Pfizer Beams As Cancer Drug Efficacy Stops Trial Early and Analysts Predict Game Changer
Published: Apr 17, 2015
April 15, 2015
By Riley McDermid, BioSpace.com Breaking News Sr. Editor
Pfizer Inc. is enjoying a nice boost Wednesday after announcing that it has stopped its Phase III PALOMA-3 trial for breast cancer drug Ibrance (palbociclib) because it was so overwhelmingly effective. Shares of Pfizer were up slightly on the news to $35.34 in mid-morning trading Wednesday.
Pfizer said it made the decision after assessing data that showed significant efficacy based on an assessment by an independent Data Monitoring Committee (DMC).
“The results of this trial are especially important because they help us understand the potential of Ibrance to improve outcomes in patients with this difficult to treat cancer,” said Mace Rothenberg, senior vice president of Clinical Development and Medical Affairs and chief medical officer for Pfizer Oncology. “We’re gratified to be able to stop the trial early and are engaging in discussions with health authorities regarding a regulatory path forward.”
Palbociclib has already been given the brand name Ibrance and has been warmly received by analysts who follow biotech. Annual sales of the drug have been forecast at $3 billion but some analysts have estimated it could bring in as much as $5 billion annually. It is part of a class of drugs called CDK4/6 inhibitors, which block two enzymes, CDK4 and 6, which typically make cancer cells divide and reproduce rapidly.
Wall Street analysts greeted the news warmly Wednesday, saying the announcement held few surprises for close watchers of the drug, with competitors even more anxious now.
“Recall, Ibrance received accelerated approval in early February for first line therapy in combination with Novartis AG ' Femara in a similar patient population based on a meaningful (~10 months) PFS improvement versus Femara alone in the open label Phase II PALOMA-1 trial,” wrote Mark Schoenebaum, a biotech analyst at ISI Evercore, in a not to investors.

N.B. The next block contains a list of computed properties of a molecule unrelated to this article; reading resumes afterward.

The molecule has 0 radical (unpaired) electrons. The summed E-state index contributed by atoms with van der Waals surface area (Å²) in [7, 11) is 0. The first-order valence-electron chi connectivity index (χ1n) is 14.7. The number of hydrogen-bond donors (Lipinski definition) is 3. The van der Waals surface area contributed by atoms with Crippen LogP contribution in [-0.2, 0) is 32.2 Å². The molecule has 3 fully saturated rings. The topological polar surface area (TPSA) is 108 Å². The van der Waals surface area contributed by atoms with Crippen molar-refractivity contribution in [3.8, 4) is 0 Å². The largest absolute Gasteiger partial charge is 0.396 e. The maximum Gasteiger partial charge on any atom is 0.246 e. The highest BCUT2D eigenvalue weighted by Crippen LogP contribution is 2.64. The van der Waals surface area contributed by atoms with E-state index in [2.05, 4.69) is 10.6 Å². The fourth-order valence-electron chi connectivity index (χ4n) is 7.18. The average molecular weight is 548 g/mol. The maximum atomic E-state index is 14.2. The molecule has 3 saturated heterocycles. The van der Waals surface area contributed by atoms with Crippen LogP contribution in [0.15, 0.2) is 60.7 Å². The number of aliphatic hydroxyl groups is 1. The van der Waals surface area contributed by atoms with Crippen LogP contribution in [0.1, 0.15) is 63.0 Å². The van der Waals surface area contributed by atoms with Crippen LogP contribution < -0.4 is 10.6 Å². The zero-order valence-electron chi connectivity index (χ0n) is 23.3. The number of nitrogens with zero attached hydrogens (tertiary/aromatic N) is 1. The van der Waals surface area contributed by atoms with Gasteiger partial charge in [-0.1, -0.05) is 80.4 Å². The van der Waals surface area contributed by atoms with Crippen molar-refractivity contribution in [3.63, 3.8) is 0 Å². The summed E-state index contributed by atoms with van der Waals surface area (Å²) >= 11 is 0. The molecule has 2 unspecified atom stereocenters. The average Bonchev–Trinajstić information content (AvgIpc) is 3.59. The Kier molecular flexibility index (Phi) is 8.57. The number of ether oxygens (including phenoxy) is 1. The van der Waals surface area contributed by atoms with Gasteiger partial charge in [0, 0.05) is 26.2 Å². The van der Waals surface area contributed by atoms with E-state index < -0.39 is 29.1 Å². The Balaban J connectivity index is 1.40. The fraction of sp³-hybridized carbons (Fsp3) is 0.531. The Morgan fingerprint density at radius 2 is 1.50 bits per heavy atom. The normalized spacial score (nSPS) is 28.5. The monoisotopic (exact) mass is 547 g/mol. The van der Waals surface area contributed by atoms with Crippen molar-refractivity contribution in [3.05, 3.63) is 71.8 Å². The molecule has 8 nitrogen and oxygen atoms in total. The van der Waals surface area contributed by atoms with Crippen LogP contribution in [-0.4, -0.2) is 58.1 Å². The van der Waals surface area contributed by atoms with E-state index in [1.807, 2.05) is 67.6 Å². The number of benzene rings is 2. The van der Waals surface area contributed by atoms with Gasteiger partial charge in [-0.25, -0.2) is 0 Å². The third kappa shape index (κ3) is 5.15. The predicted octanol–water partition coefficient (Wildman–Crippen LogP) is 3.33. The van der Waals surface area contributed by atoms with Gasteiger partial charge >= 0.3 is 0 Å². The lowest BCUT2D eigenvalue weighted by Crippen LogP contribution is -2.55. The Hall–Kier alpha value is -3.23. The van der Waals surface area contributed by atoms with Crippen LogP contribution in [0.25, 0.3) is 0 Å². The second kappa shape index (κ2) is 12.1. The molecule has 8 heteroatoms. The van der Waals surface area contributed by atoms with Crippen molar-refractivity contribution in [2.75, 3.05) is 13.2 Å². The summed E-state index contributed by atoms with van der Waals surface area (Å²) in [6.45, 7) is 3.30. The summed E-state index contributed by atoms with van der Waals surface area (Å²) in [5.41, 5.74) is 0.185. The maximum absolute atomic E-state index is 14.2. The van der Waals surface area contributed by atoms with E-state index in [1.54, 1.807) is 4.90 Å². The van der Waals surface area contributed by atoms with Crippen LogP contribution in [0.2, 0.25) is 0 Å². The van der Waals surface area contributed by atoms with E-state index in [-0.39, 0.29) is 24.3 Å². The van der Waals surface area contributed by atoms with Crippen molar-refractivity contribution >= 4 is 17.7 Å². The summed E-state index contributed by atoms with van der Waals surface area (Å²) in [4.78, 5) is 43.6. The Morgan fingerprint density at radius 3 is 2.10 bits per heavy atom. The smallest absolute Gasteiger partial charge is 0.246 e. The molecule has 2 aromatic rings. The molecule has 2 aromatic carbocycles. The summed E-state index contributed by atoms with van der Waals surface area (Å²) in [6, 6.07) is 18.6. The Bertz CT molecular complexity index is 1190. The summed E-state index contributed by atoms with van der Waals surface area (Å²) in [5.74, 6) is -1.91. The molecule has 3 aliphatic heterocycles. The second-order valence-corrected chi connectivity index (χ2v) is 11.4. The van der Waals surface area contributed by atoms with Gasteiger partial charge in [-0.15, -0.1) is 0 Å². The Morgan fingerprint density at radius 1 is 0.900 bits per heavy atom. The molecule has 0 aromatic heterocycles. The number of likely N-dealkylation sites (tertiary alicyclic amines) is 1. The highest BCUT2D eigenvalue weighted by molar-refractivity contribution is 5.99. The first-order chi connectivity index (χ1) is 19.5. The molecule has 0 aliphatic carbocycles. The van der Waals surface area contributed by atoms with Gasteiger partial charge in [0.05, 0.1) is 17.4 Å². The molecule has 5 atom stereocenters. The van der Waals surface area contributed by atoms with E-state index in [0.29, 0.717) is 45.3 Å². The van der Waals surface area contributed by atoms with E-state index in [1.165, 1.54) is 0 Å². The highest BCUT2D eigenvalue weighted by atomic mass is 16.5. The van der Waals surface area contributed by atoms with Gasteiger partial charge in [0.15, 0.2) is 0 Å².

“Therefore, we don't expect the results of PALOMA-3 to add a lot to Ibrance peak sales by itself --we believe most patients will elect to instead take Ibrance first line rather than second line--but this trial should in the short term only add to what already appears a strong early launch by adding second line patients (and facilitating payers' reimbursement of second line patients).”
Schoenebaum added that ISI Evercore believes this trial only adds to the probability of success for the Phase III PALOMA-2 trial confirming the benefit of Ibrance plus Femara in first line patients and “supporting full approval (primary endpoint of trial is PFS and we understand OS benefit not required for full approval).”
The news came as a stamp of validation to analysts that had predicted in January that Ibrance would likely see early approval. Pfizer Inc (PFE) said Jan. 9 that Ibrance had begun its label review by the U.S. Food and Drug Administration (FDA), a sign Wall Street took to mean that the drug will soon be approved for consumers.
Indeed, the FDA talks have appeared to leapfrog the standard advisory committee meeting typically held in this portion of a drug’s regulatory approval process.
In its most recent trial prior to today’s, the drug almost doubled the time it took for breast cancer to progress or get worse, though Pfizer has not yet produced data to show its effects on rates of survival. Dubbed PALOMA 1, the mid-stage study enrolled 165 women who received Ibrance either alone or with a supplementary drug, letrozole. The cancer for the women taking Ibrance did not worsen for 20.2 months on average, which is twice as long as for women only receiving letrozole.
“The statement from Pfizer this morning that there is no FDA Adcom (advisory committee) planned for palbo reaffirms our high confidence for a first pass approval in April," wrote Jeffrey Holford, an analyst for boutique bank Jefferies, in a note to investors.
The drug has long been considered one of the Pfizer’s most promising experimental therapies, with the value it could add to the company’s cancer drug pipeline a considerable factor when analysts have calculated future earnings for the drugmaking giant.
"We think consensus continues to underestimate this opportunity," said Holford. In a note to investors late Thursday, Credit Suisse analyst Vamil Divan said he’s "somewhat surprised" by the news but not surprised that the agency is working hard to make the drug available.
"We have consistently believed this is a product that the FDA sees value in and is committed to getting to the market as quickly as possible," said Divan.
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